Saturday, March 11, 2017

On Medical and Recreational Marijuana.

Someone was telling me about medical marijuana. I’m a bit of a skeptic in terms of some of the claimed benefits.

It might reduce inflammation, it might kill pain or restore the appetite of someone wasting away from the nausea related to chemotherapy. The marijuana liquids may be of some use to those whose lungs are shot, and yet I strongly doubt that it has much ‘healing powers’. It’s not going to cure your cancer, in spite of stories on Facebook that claim otherwise. Corporate interests will be producing a product. Their claims for the efficacy of this drug aren’t very credible in my opinion, especially when it is presented as a be-all, cure-all sort of a product.

Nothing is ever simple, is it?

The legalization of marijuana for medical purposes is one aspect of an ongoing debate, the legalization or decriminalization is another.

If medical marijuana is a legitimate medical expense, then it will also be a legitimate medical deduction on your income taxes. The world really has changed, when people are saving their receipts for an income tax deduction. And if a person is a client of the Ontario Disability Support Program, at some point, one must expect that it will turn up in the ODSP Approved Drug Book, which all physicians in Ontario refer to when prescribing for clients of the ODSP. That’s because medications are expensive. ODSP clients are covered for the Ontario Hospital Insurance Plan, (OHIP), there are drug benefits, and there are also eye-glass and dental benefits. Simply put, doctors don’t want to prescribe something the patient can’t afford and probably won’t buy, and so they refer to the book. The other thing is, they're looking for generics, as the ODSP buys on price--hence the prevalence of bug-juice like Larazepam.

So, at some point, the ODSP will be buying medical marijuana for those who have been prescribed the drug. People’s insurance companies will be paying for medical marijuana.

Hospitals may have to dispense it to in-patients, and provide smoking areas, or more likely rely on the liquid forms of the drug.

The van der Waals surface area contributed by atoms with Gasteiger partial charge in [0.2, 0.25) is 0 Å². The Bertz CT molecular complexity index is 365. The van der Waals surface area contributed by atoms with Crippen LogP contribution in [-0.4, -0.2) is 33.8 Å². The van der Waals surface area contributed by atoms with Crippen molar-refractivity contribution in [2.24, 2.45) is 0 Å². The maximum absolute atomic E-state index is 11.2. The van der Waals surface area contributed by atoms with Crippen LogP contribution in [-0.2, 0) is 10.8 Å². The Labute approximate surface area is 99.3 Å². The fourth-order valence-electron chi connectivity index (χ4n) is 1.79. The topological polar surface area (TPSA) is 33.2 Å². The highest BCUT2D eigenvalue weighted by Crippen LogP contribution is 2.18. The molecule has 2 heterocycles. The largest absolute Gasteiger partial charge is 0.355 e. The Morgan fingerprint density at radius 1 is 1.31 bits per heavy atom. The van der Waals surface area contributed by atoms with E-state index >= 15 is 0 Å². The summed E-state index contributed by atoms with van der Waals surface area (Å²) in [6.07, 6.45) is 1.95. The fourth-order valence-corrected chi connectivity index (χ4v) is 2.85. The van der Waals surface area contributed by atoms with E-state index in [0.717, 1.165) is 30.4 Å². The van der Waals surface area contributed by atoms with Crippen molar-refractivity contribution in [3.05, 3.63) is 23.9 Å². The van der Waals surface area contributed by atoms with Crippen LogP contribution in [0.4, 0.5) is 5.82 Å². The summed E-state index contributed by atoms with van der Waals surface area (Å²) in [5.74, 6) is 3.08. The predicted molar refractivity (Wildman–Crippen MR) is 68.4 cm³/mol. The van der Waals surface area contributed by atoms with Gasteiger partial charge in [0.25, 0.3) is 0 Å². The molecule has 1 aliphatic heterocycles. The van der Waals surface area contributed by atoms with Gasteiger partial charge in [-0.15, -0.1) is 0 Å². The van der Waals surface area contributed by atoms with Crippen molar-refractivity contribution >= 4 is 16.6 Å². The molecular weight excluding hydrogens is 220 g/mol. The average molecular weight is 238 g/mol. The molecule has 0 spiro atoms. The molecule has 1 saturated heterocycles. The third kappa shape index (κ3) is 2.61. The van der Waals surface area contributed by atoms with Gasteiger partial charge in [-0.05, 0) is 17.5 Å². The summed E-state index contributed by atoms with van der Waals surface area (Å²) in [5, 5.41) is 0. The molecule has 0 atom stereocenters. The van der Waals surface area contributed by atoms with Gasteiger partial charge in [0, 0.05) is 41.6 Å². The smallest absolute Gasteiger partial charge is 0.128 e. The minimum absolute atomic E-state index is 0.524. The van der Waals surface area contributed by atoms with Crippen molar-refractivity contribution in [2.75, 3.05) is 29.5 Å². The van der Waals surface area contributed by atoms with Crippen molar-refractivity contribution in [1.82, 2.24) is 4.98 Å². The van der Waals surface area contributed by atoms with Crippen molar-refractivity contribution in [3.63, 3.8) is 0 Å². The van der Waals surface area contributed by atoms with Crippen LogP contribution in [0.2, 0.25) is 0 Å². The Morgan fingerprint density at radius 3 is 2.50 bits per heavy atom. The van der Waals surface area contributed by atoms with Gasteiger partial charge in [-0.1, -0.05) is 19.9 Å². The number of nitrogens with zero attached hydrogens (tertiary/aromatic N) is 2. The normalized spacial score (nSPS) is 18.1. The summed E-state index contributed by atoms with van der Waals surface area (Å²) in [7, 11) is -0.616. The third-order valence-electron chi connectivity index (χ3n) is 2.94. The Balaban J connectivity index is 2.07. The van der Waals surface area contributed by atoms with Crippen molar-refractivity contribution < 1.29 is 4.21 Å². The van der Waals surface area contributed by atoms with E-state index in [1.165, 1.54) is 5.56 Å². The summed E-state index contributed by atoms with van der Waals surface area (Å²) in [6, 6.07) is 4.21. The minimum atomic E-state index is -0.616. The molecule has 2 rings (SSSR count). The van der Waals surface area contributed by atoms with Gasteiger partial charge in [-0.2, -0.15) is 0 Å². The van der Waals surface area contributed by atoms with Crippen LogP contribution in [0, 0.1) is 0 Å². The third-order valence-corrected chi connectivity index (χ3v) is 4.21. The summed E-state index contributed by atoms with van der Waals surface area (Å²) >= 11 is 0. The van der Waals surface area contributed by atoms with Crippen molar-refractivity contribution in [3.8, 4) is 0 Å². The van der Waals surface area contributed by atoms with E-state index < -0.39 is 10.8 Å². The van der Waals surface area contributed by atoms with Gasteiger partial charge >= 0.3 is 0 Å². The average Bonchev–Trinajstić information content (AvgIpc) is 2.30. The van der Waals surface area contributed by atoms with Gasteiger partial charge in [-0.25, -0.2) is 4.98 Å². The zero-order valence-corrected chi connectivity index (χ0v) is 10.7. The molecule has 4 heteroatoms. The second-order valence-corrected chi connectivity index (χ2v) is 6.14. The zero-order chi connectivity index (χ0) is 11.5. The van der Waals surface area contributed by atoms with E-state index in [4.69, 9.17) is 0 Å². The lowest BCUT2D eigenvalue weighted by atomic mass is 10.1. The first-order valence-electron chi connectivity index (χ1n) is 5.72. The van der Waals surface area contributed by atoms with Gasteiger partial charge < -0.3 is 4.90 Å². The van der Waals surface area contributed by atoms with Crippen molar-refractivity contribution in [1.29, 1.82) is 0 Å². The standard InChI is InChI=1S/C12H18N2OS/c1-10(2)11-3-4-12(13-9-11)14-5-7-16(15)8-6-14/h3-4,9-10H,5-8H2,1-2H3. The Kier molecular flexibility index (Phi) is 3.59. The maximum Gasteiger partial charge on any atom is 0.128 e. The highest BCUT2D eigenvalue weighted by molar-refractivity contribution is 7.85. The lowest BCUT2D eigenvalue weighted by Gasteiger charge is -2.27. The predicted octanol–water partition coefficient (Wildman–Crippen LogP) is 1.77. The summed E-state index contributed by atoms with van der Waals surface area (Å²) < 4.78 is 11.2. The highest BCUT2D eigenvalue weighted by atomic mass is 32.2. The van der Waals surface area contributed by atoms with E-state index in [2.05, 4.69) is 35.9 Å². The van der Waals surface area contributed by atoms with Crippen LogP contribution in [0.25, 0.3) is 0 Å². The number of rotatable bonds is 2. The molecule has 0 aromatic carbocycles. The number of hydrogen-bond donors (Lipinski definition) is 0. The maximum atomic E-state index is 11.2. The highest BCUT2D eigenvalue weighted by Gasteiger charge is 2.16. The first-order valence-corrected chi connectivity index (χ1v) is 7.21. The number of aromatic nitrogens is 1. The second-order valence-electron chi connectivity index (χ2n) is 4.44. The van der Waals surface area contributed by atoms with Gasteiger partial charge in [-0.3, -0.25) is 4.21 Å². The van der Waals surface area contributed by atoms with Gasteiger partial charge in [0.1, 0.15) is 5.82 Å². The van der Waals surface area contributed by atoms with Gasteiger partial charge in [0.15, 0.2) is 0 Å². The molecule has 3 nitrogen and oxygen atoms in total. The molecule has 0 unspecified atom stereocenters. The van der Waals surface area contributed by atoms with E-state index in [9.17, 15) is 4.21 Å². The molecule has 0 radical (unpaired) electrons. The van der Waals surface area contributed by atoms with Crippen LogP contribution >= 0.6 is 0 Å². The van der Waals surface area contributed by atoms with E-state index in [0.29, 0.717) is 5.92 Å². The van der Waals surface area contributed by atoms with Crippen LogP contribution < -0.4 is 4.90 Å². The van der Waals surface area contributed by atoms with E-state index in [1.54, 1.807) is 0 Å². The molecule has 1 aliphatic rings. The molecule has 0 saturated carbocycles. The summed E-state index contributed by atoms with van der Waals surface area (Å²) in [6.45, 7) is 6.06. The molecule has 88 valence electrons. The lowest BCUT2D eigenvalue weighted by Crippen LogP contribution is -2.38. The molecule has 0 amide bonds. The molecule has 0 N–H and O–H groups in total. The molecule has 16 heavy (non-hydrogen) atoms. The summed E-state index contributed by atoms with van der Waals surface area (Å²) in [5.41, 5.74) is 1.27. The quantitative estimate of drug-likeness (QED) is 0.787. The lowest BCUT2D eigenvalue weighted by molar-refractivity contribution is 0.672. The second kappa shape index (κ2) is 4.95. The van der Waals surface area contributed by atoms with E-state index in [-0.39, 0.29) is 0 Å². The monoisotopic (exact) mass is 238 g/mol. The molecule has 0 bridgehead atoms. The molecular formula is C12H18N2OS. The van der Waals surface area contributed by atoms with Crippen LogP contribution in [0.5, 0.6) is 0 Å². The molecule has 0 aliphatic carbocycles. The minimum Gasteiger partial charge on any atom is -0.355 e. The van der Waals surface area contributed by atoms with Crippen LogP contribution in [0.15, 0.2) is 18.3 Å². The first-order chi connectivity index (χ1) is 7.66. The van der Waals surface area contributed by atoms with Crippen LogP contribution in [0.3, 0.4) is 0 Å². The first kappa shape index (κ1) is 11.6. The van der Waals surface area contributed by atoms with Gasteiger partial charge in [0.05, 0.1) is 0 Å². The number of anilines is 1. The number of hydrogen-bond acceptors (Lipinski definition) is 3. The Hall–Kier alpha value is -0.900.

If police pull over a vehicle and the driver has medical marijuana in their possession, and the proper medical license to show the officer, there’s not much they can do except make an assessment of the level of impairment. Does the car smell like smoke? Are they slurring their words, are the eyes all pink? What answers have they provided to certain basic questions? 

Did they seem evasive…are there other drugs or alcohol present? What about persons of minor age in the vehicle. The list goes on.

Many prescribed meds can lead to diminished capacity to operate motor vehicles and heavy machinery. If you are impaired, the marijuana might be legal—what you did with it may not be.

You can still get in trouble, you can still break the law, and presumably, you can still lose the license to consume medical marijuana. Attempting to enter another country where it is not legal will still be an offense in that country.


Some (or much) of the same holds true for the legalized or decriminalized use of recreational marijuana.

The day that recreational pot use is legalized, the typical corporate landlord will probably be sending all tenants a letter and a legal document. They will lay out a new set of rules (more accurately, the first set of rules), regarding the growing of recreational marijuana in their buildings. If tenants refuse to sign and return such a document, the landlord may very well initiate eviction proceedings. Because they know what you’re going to do, don’t they?

Bear in mind, you don't have to actually grow dope to get evicted. All you really have to do is refuse to sign the document.

Homeowners may have the legal right to grow four pot plants on their own property.

Proposed legislation states that it must not be visible to the public. If someone can see into your backyard and they see pot plants, you may very well get a visit from the police or by-law control officer.

This goes double for people that want to grow pot on the apartment balcony—it must not be visible from the street, presumably from other tenants’ balconies, and not easily accessible to children or underage persons.

Now, if you want to grow pot in the bedroom closet, imagine, if you will, how the landlord is going to enjoy paying the electricity bill on that. While some apartments have separate meters for each unit, many don’t.

The landlord already has the right of inspection. It’s in the typical lease.

With 24 hours notice, they can come in, inspect the smoke alarm, change the battery, etc. If you’ve given notice, they can inspect, or they can show it to prospects with proper notice.

In the future, staff will be using their noses. They’ll try and determine if you’re growing pot, ‘against the terms of the lease’. This is all no-brainer stuff and yet a lot of the more immature or irresponsible tenants will be inclined to take a chance. Landlords are just going to love the jury-rigged, lash-up electrical systems that will be used in some cases. Their insurance company won't like it much either.

They’re not going to like the smell of pot plants wafting through the entire building.

The pressure on the landlord to jack rents across the board will be considerable given that their electrical bills are going up, up, and up some more…

A simple little change in the law reveals a rat’s nest of further implications, all or most of which must be anticipated before the law can even be written.


Read this previous post on marijuana legalization in Canada.

Thank you for reading.

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